Monday, February 8, 2010

Purple Hibiscus - Chimamanda Ngozi Adichie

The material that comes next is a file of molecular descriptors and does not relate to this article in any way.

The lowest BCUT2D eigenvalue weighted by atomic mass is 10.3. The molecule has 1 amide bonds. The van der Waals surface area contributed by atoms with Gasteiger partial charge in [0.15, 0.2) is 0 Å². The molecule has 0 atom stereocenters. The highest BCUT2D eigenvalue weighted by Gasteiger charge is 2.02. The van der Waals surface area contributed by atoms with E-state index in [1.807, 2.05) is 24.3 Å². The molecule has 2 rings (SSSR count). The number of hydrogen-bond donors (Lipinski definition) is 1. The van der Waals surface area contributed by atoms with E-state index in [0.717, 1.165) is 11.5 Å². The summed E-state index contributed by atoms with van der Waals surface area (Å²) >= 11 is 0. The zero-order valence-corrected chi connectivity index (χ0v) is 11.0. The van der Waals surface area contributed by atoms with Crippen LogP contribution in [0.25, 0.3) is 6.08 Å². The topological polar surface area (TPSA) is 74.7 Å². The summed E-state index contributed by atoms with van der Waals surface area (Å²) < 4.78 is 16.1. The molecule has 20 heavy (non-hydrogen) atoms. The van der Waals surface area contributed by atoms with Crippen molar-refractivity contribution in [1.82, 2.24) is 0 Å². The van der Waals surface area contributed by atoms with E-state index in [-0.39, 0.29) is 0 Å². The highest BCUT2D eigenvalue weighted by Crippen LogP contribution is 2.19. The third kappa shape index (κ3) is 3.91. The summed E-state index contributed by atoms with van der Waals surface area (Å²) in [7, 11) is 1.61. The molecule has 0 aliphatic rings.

I've seen Adichie hailed as Nigeria's greatest writer since Chinua Achebe - author of Things Fall Apart. So, it's only appropriate that her debut novel, Purple Hibiscus, starts out, "Things began to fall apart..." What follows is the story of 15 year old Kamibili, the daughter of a wealthy, fanatically religious and much respected man in her Nigerian city. Growing up under the watchful eye of her visciously abusive father, Kambili's sense of self is nearly non-existent. She yearns to win her his elusive acceptance, but finds herself mesmerized by her younger brother's defiance. When Kambili's aunt takes an interest in the children, they move out to join her in the country for a short time. There, Kambili finds herself confronted with her privilege, while also struggling to discover the meaning of independence. As with Adichi's later works, Half of a Yellow Sun and The Thing Around Your Neck, the writing in this novel is beautifully captivating. Kambili is tremendously damaged, and Adichi manages to write the novel from a first-person perspective that conveys the pain of her warped perceptions, while still allowing the reader to understand the view of the various other characters in the book. There is a particularly interesting and dangerous relationship between Kambili and and a young local priest. He is clearly Kambili's first infactuation and he encourages her to be free and enjoy life. The purpose of their seemingly inappropriate relationship is unclear, though perhaps just another example of an adult in Kambili's life with blurry boundaries. Whatever the case, Kambili's coming of age story is filled with tremendous pain, confusion, and the wonder of discovery - all told in Adichie's powerful and very enjoyable voice.

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